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Thermal Burns in Cats

By: PetPlace Veterinarians

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In human medicine, burns are divided into various degrees. This type of classification does not exactly fit with how animal skin reacts to burns so a different system is used.

Burns are divided based on the thickness of the burn.

  • Superficial partial thickness burns are similar to first-degree burns. Only the top layer of skin is involved. The hair may still be attached to the skin. The skin appears red and no blisters are seen.

  • Deep partial thickness burns are similar to second-degree burns. The surface layer and some deeper layers of skin are involved. Unlike in humans, these burns infrequently have blisters. The skin is red and some layers of the skin may be exposed.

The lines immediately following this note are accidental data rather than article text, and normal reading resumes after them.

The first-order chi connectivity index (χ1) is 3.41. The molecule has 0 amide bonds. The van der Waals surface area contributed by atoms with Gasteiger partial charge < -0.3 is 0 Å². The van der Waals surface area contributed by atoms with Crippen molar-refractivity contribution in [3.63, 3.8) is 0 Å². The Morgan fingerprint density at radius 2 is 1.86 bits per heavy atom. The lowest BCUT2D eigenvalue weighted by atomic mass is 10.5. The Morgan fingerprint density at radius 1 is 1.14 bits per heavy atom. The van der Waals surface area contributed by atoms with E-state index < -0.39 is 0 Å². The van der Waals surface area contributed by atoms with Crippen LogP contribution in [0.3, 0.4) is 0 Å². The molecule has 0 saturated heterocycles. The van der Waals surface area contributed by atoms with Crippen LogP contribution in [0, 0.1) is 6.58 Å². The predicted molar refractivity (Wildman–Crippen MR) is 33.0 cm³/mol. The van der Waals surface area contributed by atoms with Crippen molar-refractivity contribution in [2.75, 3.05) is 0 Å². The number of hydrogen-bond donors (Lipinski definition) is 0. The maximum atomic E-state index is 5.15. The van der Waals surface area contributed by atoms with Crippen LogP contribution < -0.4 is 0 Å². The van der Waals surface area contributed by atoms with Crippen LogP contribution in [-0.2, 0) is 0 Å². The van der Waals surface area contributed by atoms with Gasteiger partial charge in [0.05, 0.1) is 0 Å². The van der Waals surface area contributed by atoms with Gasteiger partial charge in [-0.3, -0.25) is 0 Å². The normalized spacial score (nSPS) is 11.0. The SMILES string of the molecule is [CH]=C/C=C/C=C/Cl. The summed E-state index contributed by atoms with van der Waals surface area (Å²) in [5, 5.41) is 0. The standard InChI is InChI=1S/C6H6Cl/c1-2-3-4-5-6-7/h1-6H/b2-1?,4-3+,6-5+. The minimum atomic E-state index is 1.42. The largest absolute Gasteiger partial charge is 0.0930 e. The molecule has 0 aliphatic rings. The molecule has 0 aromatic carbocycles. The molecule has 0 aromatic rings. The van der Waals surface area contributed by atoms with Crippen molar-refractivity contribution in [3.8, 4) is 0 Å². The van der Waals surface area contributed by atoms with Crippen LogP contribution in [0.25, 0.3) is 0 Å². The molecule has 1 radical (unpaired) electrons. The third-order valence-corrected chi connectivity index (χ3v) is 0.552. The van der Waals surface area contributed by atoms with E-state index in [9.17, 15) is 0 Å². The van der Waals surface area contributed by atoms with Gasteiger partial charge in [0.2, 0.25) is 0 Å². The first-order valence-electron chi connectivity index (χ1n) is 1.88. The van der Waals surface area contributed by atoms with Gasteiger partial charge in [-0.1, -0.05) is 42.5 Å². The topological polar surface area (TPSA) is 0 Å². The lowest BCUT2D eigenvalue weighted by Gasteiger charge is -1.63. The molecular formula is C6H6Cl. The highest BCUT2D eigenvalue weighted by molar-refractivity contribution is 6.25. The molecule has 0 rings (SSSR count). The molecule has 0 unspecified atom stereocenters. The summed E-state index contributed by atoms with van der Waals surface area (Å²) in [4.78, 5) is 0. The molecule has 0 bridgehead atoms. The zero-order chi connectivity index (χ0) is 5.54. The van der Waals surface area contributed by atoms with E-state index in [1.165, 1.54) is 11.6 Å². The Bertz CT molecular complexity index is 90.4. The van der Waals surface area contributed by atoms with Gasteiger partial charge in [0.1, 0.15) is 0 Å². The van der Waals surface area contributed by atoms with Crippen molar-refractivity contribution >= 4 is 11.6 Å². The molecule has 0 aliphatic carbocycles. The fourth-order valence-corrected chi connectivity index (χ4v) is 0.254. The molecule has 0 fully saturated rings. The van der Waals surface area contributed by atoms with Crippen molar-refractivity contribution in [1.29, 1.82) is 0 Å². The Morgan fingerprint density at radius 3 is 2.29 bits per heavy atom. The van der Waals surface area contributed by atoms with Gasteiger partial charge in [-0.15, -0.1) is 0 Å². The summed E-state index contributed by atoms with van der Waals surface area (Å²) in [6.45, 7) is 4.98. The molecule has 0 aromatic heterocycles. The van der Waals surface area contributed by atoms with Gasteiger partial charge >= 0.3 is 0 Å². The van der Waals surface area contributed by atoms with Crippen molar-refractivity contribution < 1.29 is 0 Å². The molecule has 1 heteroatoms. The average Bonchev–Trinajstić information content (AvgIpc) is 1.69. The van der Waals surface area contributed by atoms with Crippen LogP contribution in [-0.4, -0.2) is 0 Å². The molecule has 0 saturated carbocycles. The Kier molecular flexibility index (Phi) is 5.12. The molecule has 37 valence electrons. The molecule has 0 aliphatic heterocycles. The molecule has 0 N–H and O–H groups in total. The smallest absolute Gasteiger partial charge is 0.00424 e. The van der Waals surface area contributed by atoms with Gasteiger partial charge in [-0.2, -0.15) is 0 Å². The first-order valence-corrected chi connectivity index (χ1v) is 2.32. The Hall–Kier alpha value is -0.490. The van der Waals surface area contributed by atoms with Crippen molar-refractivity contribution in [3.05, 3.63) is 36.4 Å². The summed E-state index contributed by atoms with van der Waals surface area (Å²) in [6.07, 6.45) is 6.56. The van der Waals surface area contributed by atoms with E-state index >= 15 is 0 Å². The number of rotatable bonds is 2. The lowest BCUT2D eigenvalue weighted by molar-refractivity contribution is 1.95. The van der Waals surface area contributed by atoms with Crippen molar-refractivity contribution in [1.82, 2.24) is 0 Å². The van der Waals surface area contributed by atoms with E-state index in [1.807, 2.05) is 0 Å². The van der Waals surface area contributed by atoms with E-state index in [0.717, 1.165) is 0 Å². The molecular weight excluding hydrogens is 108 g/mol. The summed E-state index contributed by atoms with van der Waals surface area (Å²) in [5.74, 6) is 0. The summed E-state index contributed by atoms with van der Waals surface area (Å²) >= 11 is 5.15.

• Full thickness burns are similar to third-degree burns. The burn extends through all layers of skin and may even include tissue beneath the skin. Immediately after the burn, the skin may look like leather or the surface of the burn may appear white.

    In animals, the hair coat acts as an insulator and protects the skin. For this reason, areas of the body with less hair are prone to greater damage than areas with a thick hair coat.

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